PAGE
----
Unlike previous CTE studies, the present one also included 43 brains of former football players who did not have CTE. This is important because having a control group enabled the researchers to come up with more confident assessments of the relationship between CTE and the number of years a person plays football. Also, McKee has now had access to about 700 donor brains — a significant sample size that makes conclusions more statistically relevant.

Besides looking for brain damage, the researchers also gathered data on each deceased person such as the number of concussions, the age when they first started playing tackle football, the presence of another disease, and the severity of CTE symptoms, among other things. This information was supplied from an online database but also by the family members of the deceased donor.

The results suggest that:

  • Among football players with CTE, the odds of developing severe symptoms double for every 5.3 years of football played.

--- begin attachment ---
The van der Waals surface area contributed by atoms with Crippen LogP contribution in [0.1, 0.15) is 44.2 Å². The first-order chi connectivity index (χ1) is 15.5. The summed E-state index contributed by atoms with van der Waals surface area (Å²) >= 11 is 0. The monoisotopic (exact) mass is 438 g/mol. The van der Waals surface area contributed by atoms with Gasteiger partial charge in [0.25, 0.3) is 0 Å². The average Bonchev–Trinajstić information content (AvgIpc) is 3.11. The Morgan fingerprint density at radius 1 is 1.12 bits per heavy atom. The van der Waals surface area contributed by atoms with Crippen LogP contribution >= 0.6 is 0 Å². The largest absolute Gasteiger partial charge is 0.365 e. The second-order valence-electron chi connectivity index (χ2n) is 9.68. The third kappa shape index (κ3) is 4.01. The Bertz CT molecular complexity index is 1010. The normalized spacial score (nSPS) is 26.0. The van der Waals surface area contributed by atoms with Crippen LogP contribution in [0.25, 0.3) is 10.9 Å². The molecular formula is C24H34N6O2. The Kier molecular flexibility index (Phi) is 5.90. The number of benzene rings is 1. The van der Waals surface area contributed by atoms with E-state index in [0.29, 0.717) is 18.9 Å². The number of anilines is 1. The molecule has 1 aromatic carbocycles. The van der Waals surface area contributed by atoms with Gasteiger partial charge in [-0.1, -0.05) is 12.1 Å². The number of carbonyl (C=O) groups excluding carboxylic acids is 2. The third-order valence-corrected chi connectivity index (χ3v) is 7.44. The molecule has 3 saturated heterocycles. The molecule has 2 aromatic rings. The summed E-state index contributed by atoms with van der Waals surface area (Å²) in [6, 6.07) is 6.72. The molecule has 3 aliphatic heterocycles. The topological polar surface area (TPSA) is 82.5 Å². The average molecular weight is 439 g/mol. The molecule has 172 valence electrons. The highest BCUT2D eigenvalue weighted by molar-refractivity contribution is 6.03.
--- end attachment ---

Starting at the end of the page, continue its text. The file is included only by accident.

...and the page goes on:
• Those who played tackle football for fewer than 4.5 years were 10 times less likely to develop CTE than those who played longer.
  • Those who played more than 14.5 years were 10 times more likely to develop CTE than those who played fewer years.
Sections from two brains used in a previous study. The left sample comes from a 17-year-old male high school American football player who died by suicide two days after a closed-head impact injury. The brown stain indicates a widespread immune response, pointing to an abnormal increase in the number of astrocytes, a type of helper cell in the brain, due to the destruction of nearby neurons. The sample on the right, from the control group, shows the brain of a 22-year-old male and former high school American football player who also died by suicide, with no history of recent head injury. Credit: Boston U. School of Medicine.